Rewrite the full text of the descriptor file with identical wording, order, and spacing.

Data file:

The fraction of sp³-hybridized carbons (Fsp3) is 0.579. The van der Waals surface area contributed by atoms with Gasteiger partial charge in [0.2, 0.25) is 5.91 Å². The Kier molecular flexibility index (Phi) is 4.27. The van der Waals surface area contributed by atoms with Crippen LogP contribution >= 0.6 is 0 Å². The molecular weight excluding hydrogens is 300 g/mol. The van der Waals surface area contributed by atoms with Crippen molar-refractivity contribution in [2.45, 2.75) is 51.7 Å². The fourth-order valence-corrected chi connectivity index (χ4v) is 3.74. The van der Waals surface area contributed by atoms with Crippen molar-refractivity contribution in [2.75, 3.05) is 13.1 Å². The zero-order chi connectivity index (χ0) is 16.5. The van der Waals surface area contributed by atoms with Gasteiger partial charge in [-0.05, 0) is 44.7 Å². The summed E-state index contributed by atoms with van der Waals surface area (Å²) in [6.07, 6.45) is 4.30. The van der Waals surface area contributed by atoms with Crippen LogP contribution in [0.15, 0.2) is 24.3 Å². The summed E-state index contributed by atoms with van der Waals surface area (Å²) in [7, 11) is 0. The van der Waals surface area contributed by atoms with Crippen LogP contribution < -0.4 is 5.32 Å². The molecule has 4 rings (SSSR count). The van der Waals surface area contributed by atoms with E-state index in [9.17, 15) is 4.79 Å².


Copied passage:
The fraction of sp³-hybridized carbons (Fsp3) is 0.579. The van der Waals surface area contributed by atoms with Gasteiger partial charge in [0.2, 0.25) is 5.91 Å². The Kier molecular flexibility index (Phi) is 4.27. The van der Waals surface area contributed by atoms with Crippen LogP contribution >= 0.6 is 0 Å². The molecular weight excluding hydrogens is 300 g/mol. The van der Waals surface area contributed by atoms with Crippen molar-refractivity contribution in [2.45, 2.75) is 51.7 Å². The fourth-order valence-corrected chi connectivity index (χ4v) is 3.74. The van der Waals surface area contributed by atoms with Crippen molar-refractivity contribution in [2.75, 3.05) is 13.1 Å². The zero-order chi connectivity index (χ0) is 16.5. The van der Waals surface area contributed by atoms with Gasteiger partial charge in [-0.05, 0) is 44.7 Å². The summed E-state index contributed by atoms with van der Waals surface area (Å²) in [6.07, 6.45) is 4.30. The van der Waals surface area contributed by atoms with Crippen LogP contribution in [0.15, 0.2) is 24.3 Å². The summed E-state index contributed by atoms with van der Waals surface area (Å²) in [7, 11) is 0. The van der Waals surface area contributed by atoms with Crippen LogP contribution < -0.4 is 5.32 Å². The molecule has 4 rings (SSSR count). The van der Waals surface area contributed by atoms with E-state index in [9.17, 15) is 4.79 Å².